Jin Wen and Michelle Dickinson, “Are Shares Tainted Forever Under Subsection 84.1(2.1)?”, 8:4 Cdn Tax Focus (Nov 2018), discusses the rule in subsection 84(2.1), which grinds PUC as if a vendor had claimed the capital gain exemption but never does, if the vendor claims a reserve the transfer (see CRA document 2015-0594461E5 (May 20, 2016) and the CRA’s response to the STEP Roundtable, question 17). The authors suggest deliberately disqualifying shares as qualified small business corporation shares to avoid the application of s 84.1(2.1).
The taxpayer in Canaada (National Revenue) v Stankovic, 2018 FC 462, had held a bank account in Switzerland that French authorities disclosed to the CRA under the French treaty. The French authorities, it appears, had obtained the information about the account in contravention of French law.
The taxpayer tried to oppose a compliance order on Charter grounds on the basis that the CRA inquiry related to the taxpayer’s potential criminal liability and that the information from the French authorities had been obtained illegally.
After applying the Jarvis (2002 SCC 73) factors, the Court held that the CRA inquiry was civil in nature so that the Charter did not protect the taxpayer. Moreover, the Court held that the CRA had obtained the information in question legally. That the French authorities might have obtained the information illegally did not violate the Charter because it applies only to Canadian state actors.
Anthony Sylvain, “The CRA’s Win Against Undisclosed Offshore Accounts” 8:4 Cdn Tax Focus (Nov 2018).
Landbouwbedrijf Backx BV v R, 2018 TCC 142, considered the residence of corporation under the laws of the Netherlands whose director was resident in that country but whose only shareholders were resident in Canada.
In respect of Backx BV’s place of residence, the TCC noted that central management and control generally resides with a company’s board of directors. However, if significant management decisions are made by parties independently of the company’s directors, the jurisdiction of residence of those parties may determine the residence of the company.
In order to establish that persons other than the directors controlled the company, there must be cogent evidence demonstrating that management decisions were made independently by those other persons. In the case at hand, the TCC held that the shareholders had essentially been instructing the director on how to perform her duties, and that she was otherwise performing only administrative and clerical functions. Furthermore, the TCC found that the director had no experience in dairy farming, received little remuneration for her work, and had not even been copied on correspondence with accountants and tax advisers.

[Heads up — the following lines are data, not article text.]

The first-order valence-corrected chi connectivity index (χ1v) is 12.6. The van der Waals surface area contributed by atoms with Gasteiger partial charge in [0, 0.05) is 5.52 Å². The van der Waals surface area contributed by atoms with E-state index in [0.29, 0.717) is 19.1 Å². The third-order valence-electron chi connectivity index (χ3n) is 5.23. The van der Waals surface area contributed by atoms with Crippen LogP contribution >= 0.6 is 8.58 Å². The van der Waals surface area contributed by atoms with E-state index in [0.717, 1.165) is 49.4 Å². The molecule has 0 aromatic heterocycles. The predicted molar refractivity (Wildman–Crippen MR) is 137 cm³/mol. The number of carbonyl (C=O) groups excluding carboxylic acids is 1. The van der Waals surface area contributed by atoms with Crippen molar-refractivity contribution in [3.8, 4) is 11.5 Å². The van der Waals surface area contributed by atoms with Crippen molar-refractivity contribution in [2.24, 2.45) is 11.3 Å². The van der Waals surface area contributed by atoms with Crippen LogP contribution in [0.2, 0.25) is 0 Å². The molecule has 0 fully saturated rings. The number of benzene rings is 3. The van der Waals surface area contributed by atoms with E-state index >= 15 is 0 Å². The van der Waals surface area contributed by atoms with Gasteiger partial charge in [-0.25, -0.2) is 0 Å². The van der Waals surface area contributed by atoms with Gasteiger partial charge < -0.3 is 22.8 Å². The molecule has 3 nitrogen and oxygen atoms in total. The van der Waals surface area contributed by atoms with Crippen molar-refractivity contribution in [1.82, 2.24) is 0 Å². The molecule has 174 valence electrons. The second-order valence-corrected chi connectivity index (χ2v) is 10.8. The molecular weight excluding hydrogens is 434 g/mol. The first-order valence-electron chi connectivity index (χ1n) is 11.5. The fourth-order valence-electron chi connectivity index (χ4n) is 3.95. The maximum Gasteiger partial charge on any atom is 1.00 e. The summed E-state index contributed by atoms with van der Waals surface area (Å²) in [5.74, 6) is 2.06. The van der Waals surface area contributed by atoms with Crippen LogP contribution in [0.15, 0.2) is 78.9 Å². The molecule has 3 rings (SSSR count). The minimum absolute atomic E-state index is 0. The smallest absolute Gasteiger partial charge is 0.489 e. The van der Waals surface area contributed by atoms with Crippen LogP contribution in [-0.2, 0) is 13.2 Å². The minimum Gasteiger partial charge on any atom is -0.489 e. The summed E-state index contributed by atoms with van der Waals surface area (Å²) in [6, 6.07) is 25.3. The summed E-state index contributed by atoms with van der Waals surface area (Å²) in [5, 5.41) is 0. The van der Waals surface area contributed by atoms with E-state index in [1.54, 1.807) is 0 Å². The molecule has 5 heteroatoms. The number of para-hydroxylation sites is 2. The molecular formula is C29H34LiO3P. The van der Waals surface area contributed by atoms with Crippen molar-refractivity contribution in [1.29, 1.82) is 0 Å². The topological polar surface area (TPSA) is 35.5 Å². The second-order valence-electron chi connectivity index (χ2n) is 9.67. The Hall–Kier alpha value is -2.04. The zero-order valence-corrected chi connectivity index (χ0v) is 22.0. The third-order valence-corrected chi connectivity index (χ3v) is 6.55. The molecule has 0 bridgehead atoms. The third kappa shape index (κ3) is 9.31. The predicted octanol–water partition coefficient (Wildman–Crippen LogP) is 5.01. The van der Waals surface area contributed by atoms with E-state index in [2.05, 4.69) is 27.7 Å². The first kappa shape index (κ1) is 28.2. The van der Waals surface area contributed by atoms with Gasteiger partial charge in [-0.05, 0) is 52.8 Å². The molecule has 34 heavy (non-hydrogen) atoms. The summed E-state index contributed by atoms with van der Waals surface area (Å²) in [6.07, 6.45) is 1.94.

Daniel Shiff, “Treaty Benefits and Corporate Residence Determined by Location of Control” 8:4 Cdn Tax Focus (Nov 2018).
In Laliberté v R, 2018 TCC 186, the Tax Court considered whether the controlling shareholder of Cirque du Soleil had received a $38 million shareholder benefit for a trip he took to the International Space Station that was paid for by his corporation. The Court analyzed the facts in detail and concluded that the trip was primarily personal in nature (it was a trip the founder would have taken regardless of the business done during the trip). Nora Fien, “Shareholder Benefit for Space Trip” 8:4 Cdn Tax Focus (Nov 2018).
In E Hamelin, “Surplus Stripping: A New Approach?” 18:4 Tax for the Owner-Manager (October 18, 2018), the author notes that the Court in Pomerleau v R, 2018 FCA 129 seemed to treat the one-half portion of a capital gain that is “tax free” as an amount that is untaxed for the purposes of a section 84.1 purpose analysis. Mr Hamelin writes
Will this new approach have an impact on the surplus-stripping operations currently accepted by the tax authorities or validated by the courts that involve, directly or indirectly, capital gains? Examples include two-step pipeline transactions, either post mortem or inter vivos, for the purpose of distributing a corporation’s surplus through the realization of a taxable capital gain (sale of shares to an individual to trigger a taxable capital gain before a subsequent sale to a corporation), and gains such as those realized in Gwartz v. The Queen (2013 TCC 86).